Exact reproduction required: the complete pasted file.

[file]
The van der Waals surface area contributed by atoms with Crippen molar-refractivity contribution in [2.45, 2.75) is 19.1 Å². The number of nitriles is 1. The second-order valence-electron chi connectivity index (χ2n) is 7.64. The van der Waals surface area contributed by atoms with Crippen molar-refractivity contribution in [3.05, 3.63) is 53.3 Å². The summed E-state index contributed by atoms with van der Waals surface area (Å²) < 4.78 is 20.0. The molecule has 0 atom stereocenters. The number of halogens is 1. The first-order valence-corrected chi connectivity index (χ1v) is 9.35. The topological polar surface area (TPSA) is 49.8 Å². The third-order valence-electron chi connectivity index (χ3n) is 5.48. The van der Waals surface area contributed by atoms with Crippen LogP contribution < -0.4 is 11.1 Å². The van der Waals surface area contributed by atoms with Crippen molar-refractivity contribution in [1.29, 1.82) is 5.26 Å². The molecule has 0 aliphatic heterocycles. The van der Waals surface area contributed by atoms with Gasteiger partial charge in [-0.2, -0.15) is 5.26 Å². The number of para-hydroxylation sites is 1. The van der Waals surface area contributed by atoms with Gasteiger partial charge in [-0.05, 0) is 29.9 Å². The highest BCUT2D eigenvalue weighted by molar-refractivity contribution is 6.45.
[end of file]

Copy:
The van der Waals surface area contributed by atoms with Crippen molar-refractivity contribution in [2.45, 2.75) is 19.1 Å². The number of nitriles is 1. The second-order valence-electron chi connectivity index (χ2n) is 7.64. The van der Waals surface area contributed by atoms with Crippen molar-refractivity contribution in [3.05, 3.63) is 53.3 Å². The summed E-state index contributed by atoms with van der Waals surface area (Å²) < 4.78 is 20.0. The molecule has 0 atom stereocenters. The number of halogens is 1. The first-order valence-corrected chi connectivity index (χ1v) is 9.35. The topological polar surface area (TPSA) is 49.8 Å². The third-order valence-electron chi connectivity index (χ3n) is 5.48. The van der Waals surface area contributed by atoms with Crippen LogP contribution < -0.4 is 11.1 Å². The van der Waals surface area contributed by atoms with Crippen molar-refractivity contribution in [1.29, 1.82) is 5.26 Å². The molecule has 0 aliphatic heterocycles. The van der Waals surface area contributed by atoms with Gasteiger partial charge in [-0.2, -0.15) is 5.26 Å². The number of para-hydroxylation sites is 1. The van der Waals surface area contributed by atoms with Gasteiger partial charge in [-0.05, 0) is 29.9 Å². The highest BCUT2D eigenvalue weighted by molar-refractivity contribution is 6.45.